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Author Topic: question for JP, Iddee, Kathy, or anyone else with cutout experience.  (Read 720 times)
joker1656
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« on: July 10, 2010, 08:48:50 PM »

Obviously, from my previous posts I have done a few cutouts.  Not too many, but enough to realize that there is a ton I don't know. 

Even though I have done several I am still stumped, nearly every time, on how to start the removal process.  Once the wall, or whatever, is opened the first few combs are always oriented the most difficult way.  (bees are so obstinate and contrary)  For example, between the joists or studs with the comb parallel to them.  Of course, there is always some type of plate, or something up against one if not both ends.   

Maybe this is a simple thing for most, but I always have difficulty getting the first few combs out without major damage.  Not sure if it is my inflexibility or my ignorance.  I just can't seem to get my wrists to bend to get the right angles. 

Kind of a vague question, I guess.  More of a case-by-case answer, I suppose. 

Any tricks, though, to starting the comb removal that might prevent as much damage as I usually cause?

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JP
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« Reply #1 on: July 10, 2010, 09:22:06 PM »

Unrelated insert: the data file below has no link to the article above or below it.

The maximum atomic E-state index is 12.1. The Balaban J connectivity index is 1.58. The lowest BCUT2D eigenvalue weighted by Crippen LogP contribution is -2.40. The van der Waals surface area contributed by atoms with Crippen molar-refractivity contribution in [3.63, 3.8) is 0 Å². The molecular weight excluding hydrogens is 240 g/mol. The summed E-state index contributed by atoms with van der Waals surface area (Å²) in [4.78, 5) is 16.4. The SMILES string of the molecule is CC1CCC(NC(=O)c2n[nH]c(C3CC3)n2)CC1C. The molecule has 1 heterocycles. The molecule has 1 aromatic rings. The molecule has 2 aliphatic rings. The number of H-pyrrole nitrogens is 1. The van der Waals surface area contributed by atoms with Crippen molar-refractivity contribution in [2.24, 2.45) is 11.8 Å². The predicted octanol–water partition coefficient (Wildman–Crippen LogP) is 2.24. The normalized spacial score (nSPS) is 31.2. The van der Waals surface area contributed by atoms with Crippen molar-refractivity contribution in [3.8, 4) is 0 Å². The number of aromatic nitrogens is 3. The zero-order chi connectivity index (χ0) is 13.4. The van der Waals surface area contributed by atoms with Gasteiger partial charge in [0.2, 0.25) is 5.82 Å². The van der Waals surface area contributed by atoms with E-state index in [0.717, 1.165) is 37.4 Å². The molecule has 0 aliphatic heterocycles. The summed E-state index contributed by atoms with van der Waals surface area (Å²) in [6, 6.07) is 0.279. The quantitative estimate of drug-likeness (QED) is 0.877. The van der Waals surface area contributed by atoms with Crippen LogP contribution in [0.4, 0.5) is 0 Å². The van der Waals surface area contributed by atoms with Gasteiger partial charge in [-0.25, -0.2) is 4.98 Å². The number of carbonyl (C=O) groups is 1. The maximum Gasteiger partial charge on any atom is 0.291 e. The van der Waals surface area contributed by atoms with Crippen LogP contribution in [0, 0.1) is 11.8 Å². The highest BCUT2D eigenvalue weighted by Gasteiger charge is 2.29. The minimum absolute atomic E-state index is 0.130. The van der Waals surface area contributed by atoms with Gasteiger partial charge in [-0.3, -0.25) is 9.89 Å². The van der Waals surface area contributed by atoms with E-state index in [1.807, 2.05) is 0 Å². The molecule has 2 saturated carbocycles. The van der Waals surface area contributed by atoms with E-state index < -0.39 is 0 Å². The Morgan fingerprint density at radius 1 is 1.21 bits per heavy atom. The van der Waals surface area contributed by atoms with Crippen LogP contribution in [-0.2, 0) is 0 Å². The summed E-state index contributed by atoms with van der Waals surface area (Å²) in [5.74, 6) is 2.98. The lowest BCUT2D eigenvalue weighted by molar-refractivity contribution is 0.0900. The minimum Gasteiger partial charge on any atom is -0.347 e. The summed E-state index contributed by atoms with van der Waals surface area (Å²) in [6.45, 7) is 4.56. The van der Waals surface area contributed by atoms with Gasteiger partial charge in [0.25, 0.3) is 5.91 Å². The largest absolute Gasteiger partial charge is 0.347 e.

Sounds pretty normal to me. Sometimes you just have to find a spot and just go for it. The only advice I could give you is cut below the honey if the comb section is laden with honey. Then remove the top portion. It makes it easier to transfer such comb sections and less messy.

Seems like you are doing just fine. Don't freak about saving every last comb section, some are not usable.

Concentrate on being as gentle as you can with the bees and do your best to stress them as little as possible. With care they recover fairly quickly.


...JP
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Robo
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« Reply #2 on: July 10, 2010, 09:51:55 PM »

Wait until you get one that decides to build the comb around the Romex leaving a circuit breaker box.  Then you'll know what stumped is shocked
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iddee
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« Reply #3 on: July 10, 2010, 10:12:58 PM »

Using the flat end of your hive tool, push it up the purling to disconnect the comb at the end. Move about a foot down the comb and cut it with the same motion. Hold that foot long piece of comb and rock it back and forth in the bee space until it breaks loose. Repeat with another foot long piece.
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kathyp
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« Reply #4 on: July 11, 2010, 09:51:36 AM »

don't know what to tell you.  i just look at it some and start.  usually from the outside in, but one like yesterday had to be front to back.  sorry i don't have any great insite. Feel The Force....  evil
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